I thought I’d make a list of the best westerns I’ve seen. If you’re thinking about getting into westerns, or have a friend who wants recommendations, just copy-paste this list! My descriptions may not be 100% accurate, but the films are definitely 100% worth watching more than once.
Where it all basically started. Good guys wore white hats, bad guys wore black hats, and Indian attacks weren’t uncommon (nor were white guys in blackface pretending to be Indians or Mexicans).
High Noon. The same townsfolk who praised their sheriff (Gary Cooper) suddenly leave him out to dry when four outlaws come gunning for him.
Rio Bravo. Features Dean Martin’s greatest screen performance as a struggling alcoholic.
Ride Lonesome. Budd Boetticher’s best western, as far as I’m concerned. A lawman escorts a prisoner across the country to be hanged, but the prisoner’s big brother is hot on their trail. The lawman meets several colorful “friends” along the way.
True Grit. Watch both versions of this classic and judge for yourself which is better.
The Big Country. Brilliant story about a city boy and ex soldier who becomes the mediator for a nasty family feud in the south. Absolutely refreshing how it turns a lot of “old movie” cliches on their heads.
Shane. This one’s probably been remade more than any other western in one form or another (Pale Rider and Vampire Hunter D are two examples). Desperate townsfolk befriend a wandering gunman in the hope that he’ll solve their local scumbag problem.
Warlock. Henry Fonda and Anthony Quinn are hired to defend the town of Warlock from the local gang, who has a habit of killing their marshals. Richard Widmark becomes the marshal proper and tries to uphold the law against the gang and the town’s pet gunmen.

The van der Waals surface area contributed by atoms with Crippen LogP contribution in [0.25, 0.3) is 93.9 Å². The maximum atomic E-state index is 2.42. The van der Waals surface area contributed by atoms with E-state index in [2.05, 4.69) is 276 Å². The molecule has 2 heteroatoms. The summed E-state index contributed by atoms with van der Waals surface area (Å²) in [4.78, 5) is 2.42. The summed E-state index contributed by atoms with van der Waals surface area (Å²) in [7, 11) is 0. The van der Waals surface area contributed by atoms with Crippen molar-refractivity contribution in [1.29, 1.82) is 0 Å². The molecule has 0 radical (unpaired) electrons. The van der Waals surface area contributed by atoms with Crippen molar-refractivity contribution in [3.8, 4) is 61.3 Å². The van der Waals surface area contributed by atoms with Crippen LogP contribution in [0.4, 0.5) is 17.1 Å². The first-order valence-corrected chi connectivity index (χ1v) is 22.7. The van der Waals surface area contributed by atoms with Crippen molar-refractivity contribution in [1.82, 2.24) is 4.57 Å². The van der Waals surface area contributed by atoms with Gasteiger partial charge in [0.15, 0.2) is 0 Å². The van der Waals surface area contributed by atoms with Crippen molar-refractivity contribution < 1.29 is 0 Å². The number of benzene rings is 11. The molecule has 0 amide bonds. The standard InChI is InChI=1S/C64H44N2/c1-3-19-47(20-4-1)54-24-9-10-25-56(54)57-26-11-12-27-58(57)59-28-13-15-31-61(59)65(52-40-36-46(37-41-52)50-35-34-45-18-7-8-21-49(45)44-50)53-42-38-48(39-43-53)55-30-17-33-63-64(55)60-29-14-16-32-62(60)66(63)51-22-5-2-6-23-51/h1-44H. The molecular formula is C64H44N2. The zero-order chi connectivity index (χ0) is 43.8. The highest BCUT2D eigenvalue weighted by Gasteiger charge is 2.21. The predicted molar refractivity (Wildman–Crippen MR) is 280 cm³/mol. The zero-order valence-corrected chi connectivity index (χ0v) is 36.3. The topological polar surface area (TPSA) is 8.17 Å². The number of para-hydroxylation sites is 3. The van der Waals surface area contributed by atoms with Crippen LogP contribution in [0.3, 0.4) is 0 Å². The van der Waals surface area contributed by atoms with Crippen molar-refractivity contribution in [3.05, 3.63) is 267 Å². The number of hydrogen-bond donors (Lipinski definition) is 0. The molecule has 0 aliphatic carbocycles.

Appaloosa (2008). Though a much more recent film, it was done in the style of a classic western, and feels a lot like a remake of Warlock even though it was based on a different novel. Ed Harris and Viggo Mortinson have great chemistry as a pair of freelance lawmen who try to protect Appaloosa from a local ranch baron and his thugs.
Kick-started by Sergio Leone and the Spaghetti Western movement, these westerns are grittier, more violent, more realistic, and feature lots of amoral characters and moral gray area.
The Good, The Bad, and The Ugly. You can’t talk about westerns without mentioning this epic quest for buried gold by Sergio Leone. Make sure you got three hours or so to kill before you put it on.
For A Few Dollars More. Easily superior to its predecessor, A Fistful of Dollars. Two rival bounty hunters become reluctant allies as they hunt the same psychotic bandito, who is probably the most memorable villain in the history of westerns.
Once Upon a Time in the West. Another Sergio Leone epic, but heavily story- and character-driven whereas TGTBaTU was more of an action movie.
Quigley Down Under. A western in the Australian Outback? Tom Selleck and Alan Rickman? As if that isn’t enough, this one’s packed with brilliant dialogue and beautiful music.
The Outlaw Josey Wales. “Well, you gonna pull those pistols or whistle Dixie?” Clint at his finest, playing an ex-soldier traumatized by the slaughter of his family by crooked Union troops.